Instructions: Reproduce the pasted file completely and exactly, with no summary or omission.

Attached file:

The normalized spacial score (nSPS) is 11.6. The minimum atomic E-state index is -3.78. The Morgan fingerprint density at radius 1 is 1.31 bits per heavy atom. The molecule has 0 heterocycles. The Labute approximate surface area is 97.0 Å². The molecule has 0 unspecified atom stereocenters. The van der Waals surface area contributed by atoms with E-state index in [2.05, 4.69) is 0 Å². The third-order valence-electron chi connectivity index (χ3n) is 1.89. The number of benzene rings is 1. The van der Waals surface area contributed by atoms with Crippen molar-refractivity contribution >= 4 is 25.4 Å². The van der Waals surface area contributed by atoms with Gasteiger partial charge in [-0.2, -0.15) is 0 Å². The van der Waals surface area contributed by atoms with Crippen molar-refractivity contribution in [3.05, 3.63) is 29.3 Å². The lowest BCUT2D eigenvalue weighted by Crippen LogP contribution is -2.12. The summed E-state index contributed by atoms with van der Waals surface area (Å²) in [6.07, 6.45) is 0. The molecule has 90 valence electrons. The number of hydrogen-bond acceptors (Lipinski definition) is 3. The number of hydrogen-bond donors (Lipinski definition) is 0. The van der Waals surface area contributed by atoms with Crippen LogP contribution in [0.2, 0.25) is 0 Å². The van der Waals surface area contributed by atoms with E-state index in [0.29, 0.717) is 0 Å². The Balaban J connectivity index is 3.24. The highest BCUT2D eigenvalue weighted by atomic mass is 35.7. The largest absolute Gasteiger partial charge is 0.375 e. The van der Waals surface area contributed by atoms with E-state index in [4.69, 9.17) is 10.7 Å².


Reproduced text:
The normalized spacial score (nSPS) is 11.6. The minimum atomic E-state index is -3.78. The Morgan fingerprint density at radius 1 is 1.31 bits per heavy atom. The molecule has 0 heterocycles. The Labute approximate surface area is 97.0 Å². The molecule has 0 unspecified atom stereocenters. The van der Waals surface area contributed by atoms with E-state index in [2.05, 4.69) is 0 Å². The third-order valence-electron chi connectivity index (χ3n) is 1.89. The number of benzene rings is 1. The van der Waals surface area contributed by atoms with Crippen molar-refractivity contribution >= 4 is 25.4 Å². The van der Waals surface area contributed by atoms with Gasteiger partial charge in [-0.2, -0.15) is 0 Å². The van der Waals surface area contributed by atoms with Crippen molar-refractivity contribution in [3.05, 3.63) is 29.3 Å². The lowest BCUT2D eigenvalue weighted by Crippen LogP contribution is -2.12. The summed E-state index contributed by atoms with van der Waals surface area (Å²) in [6.07, 6.45) is 0. The molecule has 90 valence electrons. The number of hydrogen-bond acceptors (Lipinski definition) is 3. The number of hydrogen-bond donors (Lipinski definition) is 0. The van der Waals surface area contributed by atoms with Crippen LogP contribution in [0.2, 0.25) is 0 Å². The van der Waals surface area contributed by atoms with E-state index in [0.29, 0.717) is 0 Å². The Balaban J connectivity index is 3.24. The highest BCUT2D eigenvalue weighted by atomic mass is 35.7. The largest absolute Gasteiger partial charge is 0.375 e. The van der Waals surface area contributed by atoms with E-state index in [4.69, 9.17) is 10.7 Å².